October retail sales numbers from Commerce and NRF show different degrees of growth
Commerce reported that October retail sales at $428.1 billion were up 0.4 percent compared to September and up 3.9 percent compared to October 2012, and the NRF eported that October retail sales, which exclude autos, gas stations, and restaurants, were up 2.5 percent on a seasonally-adjusted basis from September and were up 4.2 percent on an unadjusted basis annually.
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October retail sales figures released today by the United States Department of Commerce and the National Retail Federation (NRF) were both up, albeit to varying degrees.
Commerce reported that October retail sales at $428.1 billion were up 0.4 percent compared to September and up 3.9 percent compared to October 2012. Total retail sales from August through October are up 3.9 percent annually.
The NRF reported that October retail sales, which exclude autos, gas stations, and restaurants, were up 2.5 percent on a seasonally-adjusted basis from September and were up 4.2 percent on an unadjusted basis annually.
“The ever-resilient consumer continues to deliver better economic news,” NRF Chief Economist Jack Kleinhenz said in a statement. “Various retail segments contributed to this month’s growth showing that there is an ongoing pent-up demand by consumers. Confidence and sales should continue to improve. As the holiday season draws closer and closer, NRF remains confident in a good holiday shopping and sales season, which will be in line with our forecast.”
The NRF said in October it is calling for 2012 holiday retail sales to be up 3.9 percent annually this year at $602.1 billion.
And NRF officials cited lower gas prices as a driver for consumer confidence on the upswing, coupled with various promotions to drive spur holiday sales.
As previously reported, with retail sales growth still relatively modest, there still remains a mixed bag of signals and headwinds on the economic front, including a slightly declining unemployment rate, improving consumer confidence data, as well as encouraging automotive sales and housing data.
These things continue to occur, though, against the backdrop of sluggish GDP growth and general uncertainty regarding the economy.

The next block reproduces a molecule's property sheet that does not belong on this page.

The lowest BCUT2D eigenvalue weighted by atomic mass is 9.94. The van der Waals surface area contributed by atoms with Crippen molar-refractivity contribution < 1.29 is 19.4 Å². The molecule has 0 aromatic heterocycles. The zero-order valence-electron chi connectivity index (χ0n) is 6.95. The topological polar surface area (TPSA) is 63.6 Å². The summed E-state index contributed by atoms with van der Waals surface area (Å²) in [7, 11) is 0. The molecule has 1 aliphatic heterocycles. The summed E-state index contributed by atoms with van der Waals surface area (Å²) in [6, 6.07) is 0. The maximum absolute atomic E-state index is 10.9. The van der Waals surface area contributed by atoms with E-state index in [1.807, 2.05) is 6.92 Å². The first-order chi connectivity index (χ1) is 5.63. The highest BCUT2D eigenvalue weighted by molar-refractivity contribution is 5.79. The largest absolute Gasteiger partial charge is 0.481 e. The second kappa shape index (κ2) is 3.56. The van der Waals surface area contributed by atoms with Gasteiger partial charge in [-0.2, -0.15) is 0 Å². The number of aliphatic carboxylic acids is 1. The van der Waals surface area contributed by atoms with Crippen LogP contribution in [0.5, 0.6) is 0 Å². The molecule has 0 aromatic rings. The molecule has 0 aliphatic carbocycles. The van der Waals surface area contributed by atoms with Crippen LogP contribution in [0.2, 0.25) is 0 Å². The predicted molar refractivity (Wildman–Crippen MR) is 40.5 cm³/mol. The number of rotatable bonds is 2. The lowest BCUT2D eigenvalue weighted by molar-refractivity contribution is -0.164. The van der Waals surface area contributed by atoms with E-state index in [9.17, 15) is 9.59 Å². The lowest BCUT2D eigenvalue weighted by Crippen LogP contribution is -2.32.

At recent industry conferences, many shippers and carriers were optimistic about fourth quarter retail sales, spurred on in large part by increasing e-commerce activity. Shippers told LM they are allocating inventory and watching inventory levels with a watchful eye and careful planning in advance of holiday shopping, when it kicks off in earnest in the coming weeks.
“Consumers continue their skittish spending even as the Holidays get closer. There is uncertainty in job growth, longevity of present jobs , changing health care availability and costs that can keep shoppers at home or have those brave shoppers very cautious,” said Chuck Clowdis, managing director, Transportation Advisory Services for IHS Global Insight. “We still like to hope for a modest seasonal, annual uptick in retail sales thus year.”
While the NRF was fairly bullish on October’s data and its holiday season forecast, a research note from IHS Global Insight U.S. Economist Chris Christopher was somewhat more tempered.
Christopher explained that most retail channels had another good month in October even though consumer confidence took a hit due to the government shutdown and bickering over the debt ceiling, adding that retailers outside of building materials and gasoline stations did relatively well, with department stores showing strength in October after a poor September.
“Holiday retail sales are expected to be relatively soft this year,” he wrote. “Many retail chains are hoping for accelerated sales next week and are getting ready for a very intense Black Friday to Christmas Eve shopping season. Holiday retail sales in 2012 were 3.4 percent higher than 2011, while this year we expect holiday retail sales to increase only 3.2 percent. We expected holiday retail sales to account for $598 billion in revenue this year. This year’s holiday sales growth rate is expected to be the weakest since 2009.”
About the AuthorJeff Berman, Group News Editor Jeff Berman is Group News Editor for Logistics Management, Modern Materials Handling, and Supply Chain Management Review. Jeff works and lives in Cape Elizabeth, Maine, where he covers all aspects of the supply chain, logistics, freight transportation, and materials handling sectors on a daily basis. Contact Jeff Berman
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